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Read more articles in: Blog, Contested Wills, Lorraine Walker, News

Thinking about contesting a Will? Here’s what you need to know

The process of challenging a Will can quite often be complex and emotionally charged. Whether you are an executor, beneficiary, or a concerned family member, it is important to understand the processes behind challenging a Will.

Grounds for challenging a Will

While in many cases a Will shall go unchallenged, there are several reasons why a Will may be brought into question. These include:

  • Lack of testamentary capacity: The testator must be of sound mind when making the Will.
  • Undue influence – If the testator was coerced or influenced unduly, the Will can be invalidated.
  • Fraud or forgery – If the Will is not genuine, it can be contested.
  • Improper execution – The Will must comply with legal formalities, such as being signed in the presence of two witnesses.
  • Provision for dependents – The Inheritance (Provision for Family and Dependants) Act 1975 allows certain individuals to claim reasonable financial provision from the estate.

If you feel that any of the above points cast doubt over the validity of the Will, here are the steps you should make to challenge it.

Seek legal advice

The first step in challenging a Will is to seek legal advice. Our team of solicitors are experienced in probate law and can provide tailored advice based on your specific circumstances.

Obtain a copy of the Will

You’ll need a copy of the Will to review its contents and identify any irregularities. This can usually be obtained from the executor or the probate registry.

Place a caveat

If you have reasonable grounds to challenge the Will, you can place a caveat on the estate. This prevents the Grant of Probate from being issued and buys you time to investigate further.

Legal procedures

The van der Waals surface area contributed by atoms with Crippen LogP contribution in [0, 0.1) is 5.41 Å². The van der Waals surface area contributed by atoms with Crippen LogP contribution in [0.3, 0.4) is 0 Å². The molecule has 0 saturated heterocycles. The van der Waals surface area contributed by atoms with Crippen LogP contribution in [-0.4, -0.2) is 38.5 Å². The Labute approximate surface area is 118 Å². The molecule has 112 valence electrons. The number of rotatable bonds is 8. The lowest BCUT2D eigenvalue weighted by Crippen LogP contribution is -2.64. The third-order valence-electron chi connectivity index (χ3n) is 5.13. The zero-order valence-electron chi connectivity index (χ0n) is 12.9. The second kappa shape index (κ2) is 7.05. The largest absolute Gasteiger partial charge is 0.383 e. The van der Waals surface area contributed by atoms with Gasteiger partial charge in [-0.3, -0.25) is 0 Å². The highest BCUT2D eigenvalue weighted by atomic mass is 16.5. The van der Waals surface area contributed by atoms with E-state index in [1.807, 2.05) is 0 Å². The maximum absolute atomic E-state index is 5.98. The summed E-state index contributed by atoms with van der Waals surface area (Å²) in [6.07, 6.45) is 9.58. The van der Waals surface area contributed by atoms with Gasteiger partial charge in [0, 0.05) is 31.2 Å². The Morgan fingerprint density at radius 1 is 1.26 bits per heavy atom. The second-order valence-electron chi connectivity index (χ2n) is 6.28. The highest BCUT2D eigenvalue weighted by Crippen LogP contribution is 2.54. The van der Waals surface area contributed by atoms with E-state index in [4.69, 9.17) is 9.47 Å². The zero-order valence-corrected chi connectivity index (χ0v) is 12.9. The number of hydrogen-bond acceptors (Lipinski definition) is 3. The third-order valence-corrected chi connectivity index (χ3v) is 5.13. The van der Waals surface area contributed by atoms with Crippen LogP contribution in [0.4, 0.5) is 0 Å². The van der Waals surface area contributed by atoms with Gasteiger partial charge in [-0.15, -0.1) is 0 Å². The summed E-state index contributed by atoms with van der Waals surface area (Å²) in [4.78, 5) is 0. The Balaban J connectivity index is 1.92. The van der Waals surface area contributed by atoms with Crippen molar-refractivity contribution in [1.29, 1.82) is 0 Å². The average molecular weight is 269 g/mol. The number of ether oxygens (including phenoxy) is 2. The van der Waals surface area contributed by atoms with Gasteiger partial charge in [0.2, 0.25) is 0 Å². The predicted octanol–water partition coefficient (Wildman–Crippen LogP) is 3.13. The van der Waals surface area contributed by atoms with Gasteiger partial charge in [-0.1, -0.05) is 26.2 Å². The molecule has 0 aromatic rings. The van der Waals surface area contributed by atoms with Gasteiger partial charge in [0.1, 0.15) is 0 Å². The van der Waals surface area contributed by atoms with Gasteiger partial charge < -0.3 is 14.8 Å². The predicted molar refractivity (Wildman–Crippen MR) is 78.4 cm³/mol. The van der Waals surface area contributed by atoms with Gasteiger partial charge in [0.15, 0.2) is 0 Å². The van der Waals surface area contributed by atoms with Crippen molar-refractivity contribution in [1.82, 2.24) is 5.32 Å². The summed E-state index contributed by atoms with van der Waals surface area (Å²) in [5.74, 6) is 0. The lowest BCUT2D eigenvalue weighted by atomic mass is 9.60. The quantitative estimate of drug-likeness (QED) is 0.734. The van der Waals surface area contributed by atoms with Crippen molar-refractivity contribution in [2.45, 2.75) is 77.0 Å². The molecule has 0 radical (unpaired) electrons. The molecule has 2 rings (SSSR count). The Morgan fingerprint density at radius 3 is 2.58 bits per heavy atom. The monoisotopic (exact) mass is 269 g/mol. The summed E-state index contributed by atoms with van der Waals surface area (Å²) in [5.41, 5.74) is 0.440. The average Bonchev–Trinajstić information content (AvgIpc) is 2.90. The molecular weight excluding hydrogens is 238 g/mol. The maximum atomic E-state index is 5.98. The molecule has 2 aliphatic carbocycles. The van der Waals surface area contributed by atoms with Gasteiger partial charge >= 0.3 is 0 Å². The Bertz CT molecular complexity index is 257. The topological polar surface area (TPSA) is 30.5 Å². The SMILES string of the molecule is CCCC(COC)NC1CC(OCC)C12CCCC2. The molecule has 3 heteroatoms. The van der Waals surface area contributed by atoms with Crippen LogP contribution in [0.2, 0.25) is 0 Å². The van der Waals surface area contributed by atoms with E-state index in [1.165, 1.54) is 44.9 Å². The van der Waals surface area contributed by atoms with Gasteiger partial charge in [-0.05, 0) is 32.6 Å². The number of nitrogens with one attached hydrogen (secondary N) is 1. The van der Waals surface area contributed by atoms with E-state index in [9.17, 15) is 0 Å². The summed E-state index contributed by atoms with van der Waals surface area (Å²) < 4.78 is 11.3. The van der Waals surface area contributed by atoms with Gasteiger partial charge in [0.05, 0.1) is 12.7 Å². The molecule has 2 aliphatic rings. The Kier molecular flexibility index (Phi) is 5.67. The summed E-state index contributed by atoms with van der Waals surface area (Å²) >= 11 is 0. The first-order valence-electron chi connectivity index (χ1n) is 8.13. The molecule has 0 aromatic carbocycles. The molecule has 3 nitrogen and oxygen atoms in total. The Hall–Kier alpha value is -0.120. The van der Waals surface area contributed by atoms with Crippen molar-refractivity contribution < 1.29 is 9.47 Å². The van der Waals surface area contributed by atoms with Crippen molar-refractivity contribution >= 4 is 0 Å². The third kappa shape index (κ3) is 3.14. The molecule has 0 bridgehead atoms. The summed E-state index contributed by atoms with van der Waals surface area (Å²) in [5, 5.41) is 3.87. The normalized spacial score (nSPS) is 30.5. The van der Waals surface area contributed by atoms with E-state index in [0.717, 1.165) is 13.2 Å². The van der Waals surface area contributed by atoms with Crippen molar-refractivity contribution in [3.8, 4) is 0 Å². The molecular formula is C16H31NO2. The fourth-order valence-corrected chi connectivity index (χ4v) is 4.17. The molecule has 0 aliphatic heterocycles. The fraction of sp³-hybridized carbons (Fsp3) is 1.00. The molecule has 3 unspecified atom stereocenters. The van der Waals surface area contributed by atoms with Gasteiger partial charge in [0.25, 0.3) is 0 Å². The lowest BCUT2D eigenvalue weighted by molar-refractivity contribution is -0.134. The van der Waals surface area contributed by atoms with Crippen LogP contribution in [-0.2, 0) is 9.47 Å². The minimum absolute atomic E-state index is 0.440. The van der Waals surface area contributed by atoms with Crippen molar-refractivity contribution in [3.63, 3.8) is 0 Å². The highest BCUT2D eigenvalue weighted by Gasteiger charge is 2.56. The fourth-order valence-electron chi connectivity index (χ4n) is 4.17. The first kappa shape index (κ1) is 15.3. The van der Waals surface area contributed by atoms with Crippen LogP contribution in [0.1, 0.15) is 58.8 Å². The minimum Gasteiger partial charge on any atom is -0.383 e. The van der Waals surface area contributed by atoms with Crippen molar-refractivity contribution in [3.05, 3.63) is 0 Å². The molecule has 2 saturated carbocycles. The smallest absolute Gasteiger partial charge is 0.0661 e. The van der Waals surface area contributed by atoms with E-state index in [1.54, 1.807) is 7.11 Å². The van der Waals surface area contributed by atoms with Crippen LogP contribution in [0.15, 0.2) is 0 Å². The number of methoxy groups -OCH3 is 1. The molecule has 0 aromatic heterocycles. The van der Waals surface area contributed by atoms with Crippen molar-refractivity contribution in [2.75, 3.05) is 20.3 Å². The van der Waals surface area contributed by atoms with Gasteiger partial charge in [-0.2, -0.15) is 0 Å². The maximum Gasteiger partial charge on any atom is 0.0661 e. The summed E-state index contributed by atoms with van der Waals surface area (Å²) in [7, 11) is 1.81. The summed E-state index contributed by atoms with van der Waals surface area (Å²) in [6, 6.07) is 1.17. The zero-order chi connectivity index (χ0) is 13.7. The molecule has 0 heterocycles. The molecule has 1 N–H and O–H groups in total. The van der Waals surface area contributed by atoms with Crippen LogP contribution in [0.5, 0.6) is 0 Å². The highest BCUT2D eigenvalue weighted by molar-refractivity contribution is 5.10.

Pre-action protocol

Before taking the matter to court, parties are encouraged to resolve their disputes amicably. The pre-action protocol involves sending a “Letter of Claim” to the executor, outlining the grounds for the challenge and seeking relevant documents.

Issuing proceedings

If an agreement cannot be reached, the next step is to issue proceedings in the High Court. This involves filing a claim form and serving it on the other parties involved.

Disclosure and evidence

Both parties will be required to disclose relevant documents and may need to provide witness statements. Expert evidence may also be sought, particularly in cases involving testamentary capacity or undue influence.


If the matter proceeds to trial, both parties will present their case before a judge. The court will then make a decision based on the evidence presented.


If you are dissatisfied with the court’s decision, you may have the option to appeal. However, this is generally only possible on specific legal grounds and within a limited timeframe.

Costs and risks

Challenging a Will can be expensive, and there’s no guarantee of success. Legal costs can quickly escalate, and if you lose, you may be liable for the other party’s costs as well.

While there can be many emotional and financial challenges to contesting a Will, a successful outcome will leave you feeling justified for casting doubt on the Will originally.

Our expert team of solicitors are here to guide you through this process. If you would like further assistance and advice, please contact us today.

Lorraine Walker

Solicitor – litigation and dispute resolution

Prior to qualifying as a solicitor, I worked within the education sector as a senior leader in a secondary school.